The Broken Contract George Packer, Foreign Affairs
Like an odorless gas, economic inequality pervades every corner of the United States and saps the strength of its democracy. Over the past three decades, Washington has consistently favored the rich—and the more wealth accumulates in a few hands at the top, the more influence and favor the rich acquire, making it easier for them and their allies to cast off restraint without paying a social price.
Does Anyone Have a Grip on the GOP? Matt Bai, New York Times Magazine
The Republican elite tries to take its party back.
The Woman Who Knew Too Much Suzanna Andrews, Vanity Fair
As Elizabeth Warren kicks off her run for Scott Brown’s Senate seat in Massachusetts, Suzanna Andrews charts the Harvard professor’s emergence as a champion of the beleaguered middle class, and her fight against a powerful alliance of bankers, lobbyists, and politicians.
All the Single Ladies Kate Bolick, The Atlantic
An explosion of male joblessness and a steep decline in men’s life prospects have disrupted the “romantic market” in ways that narrow a marriage-minded woman’s options. As the economy evolves, it’s time to embrace new ideas about romance and family—and to acknowledge the end of “traditional” marriage as society’s highest ideal.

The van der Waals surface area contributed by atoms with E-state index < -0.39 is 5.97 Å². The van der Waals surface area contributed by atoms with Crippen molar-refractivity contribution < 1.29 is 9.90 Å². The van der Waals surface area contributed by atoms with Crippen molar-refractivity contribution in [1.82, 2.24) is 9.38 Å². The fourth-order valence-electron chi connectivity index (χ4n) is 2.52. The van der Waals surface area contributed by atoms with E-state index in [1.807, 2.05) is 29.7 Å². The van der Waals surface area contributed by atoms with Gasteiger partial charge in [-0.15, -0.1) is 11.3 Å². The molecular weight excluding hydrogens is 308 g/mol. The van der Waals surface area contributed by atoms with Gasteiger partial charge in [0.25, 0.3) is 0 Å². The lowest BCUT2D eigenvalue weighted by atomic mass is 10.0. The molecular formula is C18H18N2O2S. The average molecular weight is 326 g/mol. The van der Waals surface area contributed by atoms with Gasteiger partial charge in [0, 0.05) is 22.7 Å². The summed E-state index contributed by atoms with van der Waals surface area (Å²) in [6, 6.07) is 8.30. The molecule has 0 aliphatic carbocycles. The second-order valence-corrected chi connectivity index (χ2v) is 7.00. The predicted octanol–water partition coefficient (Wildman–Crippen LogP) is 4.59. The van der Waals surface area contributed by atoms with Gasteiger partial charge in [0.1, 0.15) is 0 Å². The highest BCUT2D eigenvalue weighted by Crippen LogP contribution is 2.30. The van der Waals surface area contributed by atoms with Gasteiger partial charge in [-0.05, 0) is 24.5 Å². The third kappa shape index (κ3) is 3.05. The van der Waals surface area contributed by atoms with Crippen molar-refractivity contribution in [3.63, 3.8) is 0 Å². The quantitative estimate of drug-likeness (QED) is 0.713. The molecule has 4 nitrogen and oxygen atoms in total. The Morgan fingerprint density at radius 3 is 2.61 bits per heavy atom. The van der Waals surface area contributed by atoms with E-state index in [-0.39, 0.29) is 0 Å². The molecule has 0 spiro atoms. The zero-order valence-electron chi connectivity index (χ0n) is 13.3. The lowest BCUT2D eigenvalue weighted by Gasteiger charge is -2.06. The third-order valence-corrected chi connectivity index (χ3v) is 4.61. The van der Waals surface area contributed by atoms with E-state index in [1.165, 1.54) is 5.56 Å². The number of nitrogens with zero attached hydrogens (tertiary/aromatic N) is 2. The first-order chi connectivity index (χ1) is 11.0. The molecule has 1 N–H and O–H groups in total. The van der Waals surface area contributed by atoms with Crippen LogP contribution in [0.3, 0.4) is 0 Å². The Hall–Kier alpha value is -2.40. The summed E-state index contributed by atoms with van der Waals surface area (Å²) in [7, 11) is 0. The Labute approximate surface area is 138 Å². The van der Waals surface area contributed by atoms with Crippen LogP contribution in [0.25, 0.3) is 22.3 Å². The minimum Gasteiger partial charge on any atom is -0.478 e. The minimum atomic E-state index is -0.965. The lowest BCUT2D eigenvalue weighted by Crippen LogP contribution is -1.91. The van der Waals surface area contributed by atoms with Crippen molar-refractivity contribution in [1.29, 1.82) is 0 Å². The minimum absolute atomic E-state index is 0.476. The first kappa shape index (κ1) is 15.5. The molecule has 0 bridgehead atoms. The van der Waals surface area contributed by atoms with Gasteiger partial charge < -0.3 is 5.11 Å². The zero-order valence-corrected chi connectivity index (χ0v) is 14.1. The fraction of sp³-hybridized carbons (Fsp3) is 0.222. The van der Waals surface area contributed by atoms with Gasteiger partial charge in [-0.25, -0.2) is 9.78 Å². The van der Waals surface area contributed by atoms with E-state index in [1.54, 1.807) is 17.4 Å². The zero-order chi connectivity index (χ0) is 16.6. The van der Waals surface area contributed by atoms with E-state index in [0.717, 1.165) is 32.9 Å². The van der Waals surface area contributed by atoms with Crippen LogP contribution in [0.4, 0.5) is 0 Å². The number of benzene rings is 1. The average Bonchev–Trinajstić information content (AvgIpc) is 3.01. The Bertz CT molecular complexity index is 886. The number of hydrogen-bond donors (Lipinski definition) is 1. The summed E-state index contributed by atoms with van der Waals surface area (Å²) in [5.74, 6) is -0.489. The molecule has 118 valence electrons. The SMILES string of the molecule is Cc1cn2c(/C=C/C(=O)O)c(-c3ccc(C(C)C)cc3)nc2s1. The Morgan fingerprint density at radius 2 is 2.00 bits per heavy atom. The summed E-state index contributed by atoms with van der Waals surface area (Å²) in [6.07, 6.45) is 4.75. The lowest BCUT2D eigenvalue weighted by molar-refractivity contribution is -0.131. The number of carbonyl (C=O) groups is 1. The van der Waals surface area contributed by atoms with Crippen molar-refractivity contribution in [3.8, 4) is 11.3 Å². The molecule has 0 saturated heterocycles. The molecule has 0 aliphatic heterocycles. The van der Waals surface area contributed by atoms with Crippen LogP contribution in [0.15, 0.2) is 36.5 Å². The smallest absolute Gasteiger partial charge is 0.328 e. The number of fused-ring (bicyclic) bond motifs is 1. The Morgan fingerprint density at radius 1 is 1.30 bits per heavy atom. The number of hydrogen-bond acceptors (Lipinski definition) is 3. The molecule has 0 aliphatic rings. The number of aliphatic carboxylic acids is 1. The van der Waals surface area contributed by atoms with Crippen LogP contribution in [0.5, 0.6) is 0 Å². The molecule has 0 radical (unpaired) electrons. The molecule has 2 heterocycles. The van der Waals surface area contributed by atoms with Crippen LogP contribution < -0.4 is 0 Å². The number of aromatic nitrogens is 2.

Delusions of Peace John Gray, Prospect
Canadian-American psychologist Stephen Pinker is making global headlines for his 700-page new book, which argues humans are getting less violent. Nonsense, says British philosopher John Gray.
Back to the U.S.S.R. Owen Matthews and Anna Nemtsova, Newsweek International
Vladimir Putin’s intention to return to the Kremlin has opposition critics warning that the country is reverting to Soviet times. But is that what Russia secretly wants?